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Badger v. Chapman

United States District Court, W.D. Tennessee, Western Division

May 6, 2019

WARDEN FNU CHAPMAN, et al., Defendants.



         Plaintiff Craytonia Badger filed a pro se complaint pursuant to 42 U.S.C. § 1983. On November 2, 2019, the Court ordered service of process for various defendants. Defendants Eric Rice, Kendrick Smith, Stephen Warwick, and James Howard have now filed a motion to dismiss.[1] (ECF No. 24.) Plaintiff has not responded to the motion. For the reasons set forth below, the motion to dismiss is GRANTED.

         A motion to dismiss pursuant to Rule 12(b)(6) tests the legal sufficiency of the complaint. RMI Titanium Co. v. Westinghouse Elec. Corp., 78 F.3d 1125, 1134 (6th Cir. 1996). Under Federal Rule of Civil Procedure 8(a)(2), a pleading must contain a “short and plain statement of the claim showing that the pleader is entitled to relief.” To survive a motion to dismiss, a complaint need not contain “detailed factual allegations, ” but it must contain more than “labels and conclusions” or “a formulaic recitation of the elements of a cause of action....” Bell Atlantic Corp. v. Twombly, 550 U.S. 544, 555 (2007). A complaint does not “suffice if it tenders ‘naked assertions' devoid of ‘further factual enhancement.'” Ashcroft v. Iqbal, 556 U.S. 662, 678 (2009) (quoting Twombly, 550 U.S. at 557).

         “To survive a motion to dismiss, a complaint must contain sufficient factual matter, accepted as true, to ‘state a claim to relief that is plausible on its face.'” Id. (quoting Twombly, 550 U.S. at 570). “A claim has facial plausibility when the plaintiff pleads factual content that allows the court to draw the reasonable inference that the defendant is liable for the misconduct alleged.” Id. (citing Twombly, 550 U.S. at 556). The plausibility standard “does not impose a probability requirement at the pleading stage; it simply calls for enough facts to raise a reasonable expectation that discovery will reveal evidence of illegal [conduct].” Twombly, 550 U.S. at 556. In deciding whether the plaintiff has set forth a “plausible” claim, the court must accept the factual allegations in the complaint as true. Erickson v. Pardus, 551 U.S. 89, 94 (2007). This presumption is not applicable to legal conclusions, however. Iqbal, 556 U.S. at 668. Therefore, “[t]hreadbare recitals of the elements of a cause of action, supported by mere conclusory statements, do not suffice.” Id. (citing Twombly, 550 U.S. at 555).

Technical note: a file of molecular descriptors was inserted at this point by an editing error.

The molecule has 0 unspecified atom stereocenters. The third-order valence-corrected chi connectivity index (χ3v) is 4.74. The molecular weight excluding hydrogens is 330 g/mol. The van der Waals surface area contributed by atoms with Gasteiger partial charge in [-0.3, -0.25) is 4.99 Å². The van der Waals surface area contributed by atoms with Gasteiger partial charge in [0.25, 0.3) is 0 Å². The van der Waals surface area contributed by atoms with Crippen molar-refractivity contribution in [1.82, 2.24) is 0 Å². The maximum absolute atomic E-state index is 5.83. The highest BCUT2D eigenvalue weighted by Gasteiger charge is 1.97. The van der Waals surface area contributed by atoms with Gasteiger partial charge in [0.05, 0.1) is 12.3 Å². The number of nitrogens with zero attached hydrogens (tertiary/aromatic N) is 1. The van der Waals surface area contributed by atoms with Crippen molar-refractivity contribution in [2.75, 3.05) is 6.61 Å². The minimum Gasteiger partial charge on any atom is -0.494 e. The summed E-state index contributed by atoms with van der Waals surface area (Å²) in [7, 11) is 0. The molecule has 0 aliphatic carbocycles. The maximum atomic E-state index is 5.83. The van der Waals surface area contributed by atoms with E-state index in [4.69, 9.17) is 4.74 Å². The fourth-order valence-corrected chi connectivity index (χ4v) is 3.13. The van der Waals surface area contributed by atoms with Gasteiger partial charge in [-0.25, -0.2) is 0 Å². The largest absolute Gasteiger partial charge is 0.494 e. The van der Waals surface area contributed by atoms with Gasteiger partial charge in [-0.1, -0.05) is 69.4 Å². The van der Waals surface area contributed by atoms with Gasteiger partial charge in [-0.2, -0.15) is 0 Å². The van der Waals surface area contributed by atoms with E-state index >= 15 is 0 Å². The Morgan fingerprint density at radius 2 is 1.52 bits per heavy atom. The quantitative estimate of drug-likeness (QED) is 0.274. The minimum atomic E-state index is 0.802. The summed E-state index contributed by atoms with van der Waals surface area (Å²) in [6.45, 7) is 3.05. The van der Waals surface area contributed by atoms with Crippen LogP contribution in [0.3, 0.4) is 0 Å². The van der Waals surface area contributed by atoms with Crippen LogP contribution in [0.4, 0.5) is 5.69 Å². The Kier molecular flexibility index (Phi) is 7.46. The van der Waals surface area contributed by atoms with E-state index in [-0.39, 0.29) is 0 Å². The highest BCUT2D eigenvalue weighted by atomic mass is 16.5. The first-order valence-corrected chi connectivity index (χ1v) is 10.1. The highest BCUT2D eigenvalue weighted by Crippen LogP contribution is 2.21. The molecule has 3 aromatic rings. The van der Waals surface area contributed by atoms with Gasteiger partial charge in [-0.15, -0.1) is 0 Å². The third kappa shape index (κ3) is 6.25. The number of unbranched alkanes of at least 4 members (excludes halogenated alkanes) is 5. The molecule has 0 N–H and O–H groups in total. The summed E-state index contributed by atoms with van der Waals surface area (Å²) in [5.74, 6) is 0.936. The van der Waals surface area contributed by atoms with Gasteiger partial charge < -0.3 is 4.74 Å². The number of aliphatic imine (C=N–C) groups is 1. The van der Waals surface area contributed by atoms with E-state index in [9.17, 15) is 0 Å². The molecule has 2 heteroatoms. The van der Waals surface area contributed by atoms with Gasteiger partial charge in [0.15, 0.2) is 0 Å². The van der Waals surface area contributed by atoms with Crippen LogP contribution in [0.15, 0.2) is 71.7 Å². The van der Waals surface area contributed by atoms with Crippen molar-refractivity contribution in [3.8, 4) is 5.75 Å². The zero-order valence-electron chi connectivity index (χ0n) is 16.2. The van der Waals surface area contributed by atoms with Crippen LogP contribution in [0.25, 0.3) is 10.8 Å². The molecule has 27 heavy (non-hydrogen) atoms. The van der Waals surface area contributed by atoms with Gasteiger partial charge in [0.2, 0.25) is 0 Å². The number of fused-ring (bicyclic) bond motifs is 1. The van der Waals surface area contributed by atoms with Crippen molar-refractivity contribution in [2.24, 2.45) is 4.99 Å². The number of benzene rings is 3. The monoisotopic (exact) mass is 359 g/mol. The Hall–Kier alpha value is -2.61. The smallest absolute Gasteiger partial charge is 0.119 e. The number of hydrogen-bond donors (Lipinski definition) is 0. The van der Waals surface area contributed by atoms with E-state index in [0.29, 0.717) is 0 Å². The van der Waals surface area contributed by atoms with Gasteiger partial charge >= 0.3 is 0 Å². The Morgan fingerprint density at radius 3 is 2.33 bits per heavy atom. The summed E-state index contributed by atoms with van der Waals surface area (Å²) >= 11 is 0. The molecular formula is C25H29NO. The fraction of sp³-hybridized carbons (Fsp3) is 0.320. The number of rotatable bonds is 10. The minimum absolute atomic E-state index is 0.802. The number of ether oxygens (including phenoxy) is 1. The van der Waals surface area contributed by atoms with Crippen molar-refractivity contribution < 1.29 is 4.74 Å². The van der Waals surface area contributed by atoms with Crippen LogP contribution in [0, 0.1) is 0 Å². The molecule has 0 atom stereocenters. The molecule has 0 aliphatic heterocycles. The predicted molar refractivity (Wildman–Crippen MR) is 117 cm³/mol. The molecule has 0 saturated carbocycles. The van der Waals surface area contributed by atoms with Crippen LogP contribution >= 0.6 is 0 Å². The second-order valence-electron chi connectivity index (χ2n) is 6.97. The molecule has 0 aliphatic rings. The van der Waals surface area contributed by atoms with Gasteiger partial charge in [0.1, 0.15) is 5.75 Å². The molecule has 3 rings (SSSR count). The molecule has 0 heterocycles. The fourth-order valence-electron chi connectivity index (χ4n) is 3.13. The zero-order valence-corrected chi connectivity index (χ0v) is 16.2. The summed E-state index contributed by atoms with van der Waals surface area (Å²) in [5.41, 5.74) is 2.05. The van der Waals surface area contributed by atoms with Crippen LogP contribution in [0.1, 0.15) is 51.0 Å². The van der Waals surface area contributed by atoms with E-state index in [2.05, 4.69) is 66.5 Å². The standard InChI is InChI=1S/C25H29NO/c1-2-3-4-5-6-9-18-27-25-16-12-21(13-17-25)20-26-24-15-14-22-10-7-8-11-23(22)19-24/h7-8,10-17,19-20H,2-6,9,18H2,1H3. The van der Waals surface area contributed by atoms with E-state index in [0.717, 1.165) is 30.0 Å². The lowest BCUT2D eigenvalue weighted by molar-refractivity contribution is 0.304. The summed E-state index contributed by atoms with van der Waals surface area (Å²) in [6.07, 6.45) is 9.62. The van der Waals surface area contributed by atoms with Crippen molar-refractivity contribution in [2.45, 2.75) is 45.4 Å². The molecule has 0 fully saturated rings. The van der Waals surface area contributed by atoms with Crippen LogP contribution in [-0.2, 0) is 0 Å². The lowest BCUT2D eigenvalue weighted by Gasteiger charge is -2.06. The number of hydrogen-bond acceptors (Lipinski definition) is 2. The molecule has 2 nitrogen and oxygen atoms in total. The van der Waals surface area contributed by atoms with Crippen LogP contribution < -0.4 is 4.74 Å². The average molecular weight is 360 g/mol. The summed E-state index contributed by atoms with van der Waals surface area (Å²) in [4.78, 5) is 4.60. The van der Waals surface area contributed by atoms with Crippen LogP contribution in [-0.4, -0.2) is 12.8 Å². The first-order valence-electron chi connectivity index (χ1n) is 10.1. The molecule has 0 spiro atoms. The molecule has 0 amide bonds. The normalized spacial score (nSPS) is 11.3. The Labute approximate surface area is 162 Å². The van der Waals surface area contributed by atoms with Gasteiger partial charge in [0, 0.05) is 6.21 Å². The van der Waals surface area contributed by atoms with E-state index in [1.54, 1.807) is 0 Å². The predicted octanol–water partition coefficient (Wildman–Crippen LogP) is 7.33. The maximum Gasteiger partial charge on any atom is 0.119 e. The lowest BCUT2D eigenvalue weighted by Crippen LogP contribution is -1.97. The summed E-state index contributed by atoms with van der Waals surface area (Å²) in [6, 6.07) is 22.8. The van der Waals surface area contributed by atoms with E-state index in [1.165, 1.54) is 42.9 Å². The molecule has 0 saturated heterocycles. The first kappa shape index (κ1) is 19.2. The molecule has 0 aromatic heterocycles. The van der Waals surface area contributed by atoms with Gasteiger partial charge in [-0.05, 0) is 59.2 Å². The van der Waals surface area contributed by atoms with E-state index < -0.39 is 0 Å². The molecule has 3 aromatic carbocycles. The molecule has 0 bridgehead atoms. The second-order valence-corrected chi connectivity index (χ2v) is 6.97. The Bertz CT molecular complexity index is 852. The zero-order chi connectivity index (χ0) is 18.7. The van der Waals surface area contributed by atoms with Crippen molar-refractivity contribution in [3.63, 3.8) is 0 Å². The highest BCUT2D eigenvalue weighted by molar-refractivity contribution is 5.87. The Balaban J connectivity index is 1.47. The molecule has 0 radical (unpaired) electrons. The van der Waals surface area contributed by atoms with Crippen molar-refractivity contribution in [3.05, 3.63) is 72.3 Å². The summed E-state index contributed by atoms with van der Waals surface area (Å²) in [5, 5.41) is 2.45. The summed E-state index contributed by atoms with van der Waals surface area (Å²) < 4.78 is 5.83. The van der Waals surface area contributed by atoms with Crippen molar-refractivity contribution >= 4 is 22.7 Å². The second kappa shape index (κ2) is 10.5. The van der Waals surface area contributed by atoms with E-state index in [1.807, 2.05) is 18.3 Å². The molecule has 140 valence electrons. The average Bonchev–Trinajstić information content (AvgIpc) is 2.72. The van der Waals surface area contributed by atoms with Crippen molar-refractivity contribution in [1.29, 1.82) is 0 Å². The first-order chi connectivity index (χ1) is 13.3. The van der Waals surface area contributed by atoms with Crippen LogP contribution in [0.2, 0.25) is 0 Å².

Plaintiff has alleged that, during a September 23, 2016 search, Defendants used excessive force against him in violation of his Fourteenth Amendment rights by applying handcuffs too tightly and then later taking and holding him on the ground. Because Plaintiff was a federal prisoner at the time of his alleged injury, the Court has construed his complaint as one brought under Bivens v. Six Unknown Fed. Agents, 403 U.S. 388 (1971).[2] (Order, ECF No. 16.) As noted by Defendants, all of Plaintiff's claims concern events that occurred at the West Tennessee Detention Facility (“WTDF”) and were allegedly undertaken by employees of WTDF while Plaintiff was in custody of the United States Marshal Service and was being held at WTDF.